For some reason since updating Mountain Lion on my hackintosh my computer would mysteriously wake up in the middle of the night. As sleeping and waking had never been 100% I figured that it was just down to a quirk of having a hackintosh. But I did some digging and after some searching and log investigation I found the following entries:
[~]$ syslog | grep -i "Wake"
May 19 00:55:57 <Notice>: Next maintenance wake [Backup Interval]: <date: 0x7fe4899038b0> Sun May 19 01:38:25 2013 BST (approx)
May 19 00:55:57 <Notice>: Requesting maintenance wake [Backup Interval]: <date: 0x7fe4899038b0> Sun May 19 01:38:25 2013 BST (approx)
May 19 00:56:03 <Debug>: Wake reason: ?
May 19 00:56:03 <Debug>: The USB device 4-Port USB 3.0 Hub (Port 3 of Hub at 0x14800000) may have caused a wake by issuing a remote wakeup (3)
Which lead me to believe it was a config issue, and a quick look through the preferences un-earthed the following:
Disabling “Wake for ethernet internet access” has solved my problems and there haven’t been any phantom wake from sleeps since.
Recently I’ve been working on migrating an existing e-commerce site from InstanteStore to Spree and have been having a nightmare of a time trying to get the client’s data out so that I can start the job of importing it all. The trouble is a lot of the information is not exportable, and whatever data is available is only half of what you would expect. It’s starting to make me angry because as far as I’m concerned that data belongs to my client, and to add insult to injury, to get access to certain parts of the data they want to charge extra money to “build an interface” to it.
I can understand on free to use sites like Facebook/Instagram/Tumblr/Whatever-Startup that the price of usage might be my data and that I might not be able to take it and go elsewhere with it, but when you’re paying for a service I expect to have full ownership and access to my information.
Adding a new Payment Gateway to Spree through a Rails Engine is pretty straight forward as you can hook in your new gateway after the initial payment gateway array has been created. This is how the spree_gateway gem does it:
initializer "spree.gateway.payment_methods", :after => "spree.register.payment_methods" do |app|
app.config.spree.payment_methods << Spree::Gateway::AnotherGateway
If you want to do the same thing for your own project contained gateway it’s a little different. If you try to just directly edit the payment_methods array in an initializer it will get wiped out when the Spree core engine sets the initial bogus and simple methods. I got around the problem by hooking my gateway in using the after_initialize method. Here I’m hooking in after SpreeGateway:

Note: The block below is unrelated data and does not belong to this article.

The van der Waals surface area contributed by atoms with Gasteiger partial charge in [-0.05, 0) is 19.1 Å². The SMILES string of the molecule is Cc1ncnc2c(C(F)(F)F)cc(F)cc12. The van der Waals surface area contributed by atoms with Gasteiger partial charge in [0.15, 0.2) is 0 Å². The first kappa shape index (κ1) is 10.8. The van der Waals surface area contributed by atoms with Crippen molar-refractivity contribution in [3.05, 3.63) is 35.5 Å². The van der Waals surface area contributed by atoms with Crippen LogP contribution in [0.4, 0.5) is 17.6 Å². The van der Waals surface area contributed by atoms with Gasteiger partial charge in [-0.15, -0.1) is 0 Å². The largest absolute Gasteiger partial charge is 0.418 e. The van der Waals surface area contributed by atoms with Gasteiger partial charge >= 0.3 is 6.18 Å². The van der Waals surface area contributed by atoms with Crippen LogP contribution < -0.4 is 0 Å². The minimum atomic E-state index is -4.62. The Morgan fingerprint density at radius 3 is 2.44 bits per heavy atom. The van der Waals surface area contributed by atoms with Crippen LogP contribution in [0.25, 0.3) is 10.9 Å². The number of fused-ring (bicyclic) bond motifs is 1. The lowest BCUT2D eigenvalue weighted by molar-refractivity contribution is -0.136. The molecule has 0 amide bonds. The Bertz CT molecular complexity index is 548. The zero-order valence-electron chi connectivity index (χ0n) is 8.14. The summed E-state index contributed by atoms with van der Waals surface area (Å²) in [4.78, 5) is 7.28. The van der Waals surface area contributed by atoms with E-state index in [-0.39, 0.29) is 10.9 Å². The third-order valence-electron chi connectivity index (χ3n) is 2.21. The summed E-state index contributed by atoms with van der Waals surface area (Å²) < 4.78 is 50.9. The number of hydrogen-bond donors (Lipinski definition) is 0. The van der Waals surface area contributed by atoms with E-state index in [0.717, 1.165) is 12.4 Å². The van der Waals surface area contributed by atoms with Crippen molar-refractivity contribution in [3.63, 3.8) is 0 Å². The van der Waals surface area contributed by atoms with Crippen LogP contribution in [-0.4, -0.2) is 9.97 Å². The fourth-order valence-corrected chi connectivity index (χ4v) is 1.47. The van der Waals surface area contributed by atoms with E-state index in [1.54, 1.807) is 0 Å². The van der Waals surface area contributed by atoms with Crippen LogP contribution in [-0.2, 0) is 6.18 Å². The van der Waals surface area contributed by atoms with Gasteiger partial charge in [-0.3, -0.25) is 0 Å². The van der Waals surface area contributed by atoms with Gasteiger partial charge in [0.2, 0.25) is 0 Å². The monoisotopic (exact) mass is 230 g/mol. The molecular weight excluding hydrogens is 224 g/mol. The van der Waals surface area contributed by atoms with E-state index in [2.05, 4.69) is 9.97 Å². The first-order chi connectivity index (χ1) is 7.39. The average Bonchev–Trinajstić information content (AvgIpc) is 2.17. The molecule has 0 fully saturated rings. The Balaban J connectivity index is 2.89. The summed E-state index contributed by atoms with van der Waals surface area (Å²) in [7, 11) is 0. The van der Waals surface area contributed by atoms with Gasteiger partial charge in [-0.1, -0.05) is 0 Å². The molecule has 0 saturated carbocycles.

Your::Application.config.spree.payment_methods << Spree::Gateway::YourGateway
Editing a CSV file which split whenever there was a DOS carriage return (^M). Joining up the lines was as simple as using the command below. To get the ^M char you use CTRL+V CTRL+M (don’t let go of CTRL in-between).
It’s hard for non-programmers to understand just how bad interruptions are when it comes to being a productive coder. While most jobs suffer from the same problems of “getting back into the flow” after being interrupted, programming is especially difficult as normally programmers are trying to hold a number of structures in their head at any one time so as to solve whatever problem it is that they are working on.
In most small companies, the development team is might only consist of three or four people and in such a small team with a large backlog to deliver, it’s not normally the teams size that is the main factor in being able to deliver large amounts of work, but all the small interruptions that happen during daily business. Asking a developer that is sitting close by about when a feature will be ready or whether something can be fixed/changed is all too tempting and easy to do. Why IM or email when you can just shout across the room. It only takes a few 10-20 second interruptions to change a productive three to fours hours into just maybe one or two.
Once a company grows these sorts of problems can be smoothed out by having someone act as a barrier to the developers, shielding them from minor questions/requests and letting them continue with their work until free to discuss them. Small companies don’t have the luxury of assigning someone that role so need to find other means to minimising that contact. It’s important that someone sets some ground rules. It could be as simple as there is a set period of time every day that programmers should not be disturbed or communication should be limited to IM and email if possible. Just removing the constant stream of “Is X ready yet?”, “Did you get a chance to look at Y?” or “Would it be possible to do Z?” would mean a huge productivity boost for your programmers and overall deliverables for your company.